Ideas For Making A Classroom Museum
Museums are wonderful places for people, of all ages, to learn and explore the wonders of our world around us. So, a Classroom Museum is a wonderful task for you and your students to get conversations started, and for exciting questions to be asked.
In my classrooms, I have always had a small table, or an area in the class where I would bring random items that I find, and just leave it on the table for the kids to see. I also found some old magnifying glasses from the Resource Room. The kids absolutely loved seeing what new things would be in the class each week. In your classroom Museum, they will be able to play and explore!
I have the pleasure of teaming up with The Auckland Museum to make some Lesson Videos. Our first video is about being behind the scenes at the Auckland Museum, so I thought a great idea would be for your class to watch the Museum Video, THEN make your own classroom museum.
Classroom Museum Themes:
Here are some ideas for what your Classroom Museums could be about:
This would be an easy Theme to start off with, there are objects and items all around you, your school, home, and community. With every changing season comes a change in what nature gives us. In Autumn, you could have a table filled with different coloured leaves, and in Summer, you could have different floral arrangements. Your kids will find shells from the beach, pebbles from a river, cicada shells that have been shed, or an interesting shaped stick! The world really has no limits. All you need to supply are some magnifying glasses and you are on your way. It would be important to have a class discussion about only taking things from nature that are not being used: Not pulling branches off trees, not taking eggs from nests…
Each student would have something that is very interesting or exciting that is kept in their household. This could be a great time to learn about the history of the kids in your class. Your students could take a photo of something historic or important that is part of their family, and then bring that photo to school, with information about that item. Each photo could have a blank piece of paper with it, that can be a question section for other students. If a student wants to learn more about an item, they write their question down, then the owner of the item can go home to find the answer to the question. Just imagine all the amazing facts the student will learn about their families, as well as the history that your class can learn from a single photo.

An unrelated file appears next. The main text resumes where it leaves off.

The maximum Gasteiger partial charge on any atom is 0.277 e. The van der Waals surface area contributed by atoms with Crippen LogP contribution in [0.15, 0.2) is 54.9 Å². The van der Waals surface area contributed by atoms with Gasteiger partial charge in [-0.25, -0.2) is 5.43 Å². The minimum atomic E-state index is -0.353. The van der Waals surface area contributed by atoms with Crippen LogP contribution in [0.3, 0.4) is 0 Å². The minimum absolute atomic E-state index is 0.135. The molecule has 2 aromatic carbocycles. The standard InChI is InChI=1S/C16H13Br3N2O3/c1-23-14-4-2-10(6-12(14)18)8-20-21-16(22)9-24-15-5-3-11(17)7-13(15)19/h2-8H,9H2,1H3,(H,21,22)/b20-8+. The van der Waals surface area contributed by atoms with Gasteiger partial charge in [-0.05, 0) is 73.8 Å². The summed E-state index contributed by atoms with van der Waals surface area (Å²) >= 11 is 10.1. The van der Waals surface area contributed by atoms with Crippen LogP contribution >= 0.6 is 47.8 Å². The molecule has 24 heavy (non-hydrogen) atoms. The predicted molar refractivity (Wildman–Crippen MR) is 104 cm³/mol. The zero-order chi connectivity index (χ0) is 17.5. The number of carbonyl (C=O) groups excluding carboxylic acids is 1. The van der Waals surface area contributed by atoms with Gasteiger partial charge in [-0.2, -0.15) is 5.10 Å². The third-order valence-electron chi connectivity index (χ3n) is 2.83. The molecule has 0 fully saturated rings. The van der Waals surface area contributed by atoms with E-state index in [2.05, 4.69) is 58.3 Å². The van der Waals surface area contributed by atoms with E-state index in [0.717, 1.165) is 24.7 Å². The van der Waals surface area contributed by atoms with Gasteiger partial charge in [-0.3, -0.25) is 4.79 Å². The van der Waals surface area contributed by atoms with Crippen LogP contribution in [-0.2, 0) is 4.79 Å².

Displays about a Book/Movie:
This could be a creative task for your class, having a museum about a book or movie that your class has read or studied. They could bring in items that were part of that story, or items that they think that the characters would have used. The Hungry Caterpillar Museum could have all the foods displayed that the Caterpillar ate, or the Harry Potter Museum could have sticks that look like magical wands, or the Three Little Pigs Museum could have the items that were used to build houses.
This is a simple, yet effective Museum theme that can pair with your Maths topic. You can have some displays of symmetrical things, and explanations of what symmetry means. Then, your students can bring in items that are symmetrical, or take photos of symmetrical things that they see in nature.
Here are some tips for creating a Classroom Museum:
- It doesn’t have to be beautiful. Children will learn whether something looks pretty or not, this is not another thing to pile up on your to-do list.
- The museum can be ever changing - Your children can bring things from home or from their weekend adventures to place in the museum area.
- If you have some spare time with your class, you could go for a walk around your school to find anything that looks interesting to them, then they can put it on the museum table?
- Kids can choose an item from the Museum area to research and write about it. This could be a great activity for a reading rotation.
- Have your Museum Area as a child run area of your class. They will love the responsibility, and that means that it is not a task for you to complete.
- Museums always have labels with their displays. Your students can make the labels about the items that they bring in to class. This could be: What it is called, where they found it, what they think it is used for...
- There could be QR codes that students can scan that will give them more information about the item.
Here is a Link from a Museum Article for tips on how to display a Classroom Museum:
Have a great time getting your Classroom Museum Ready!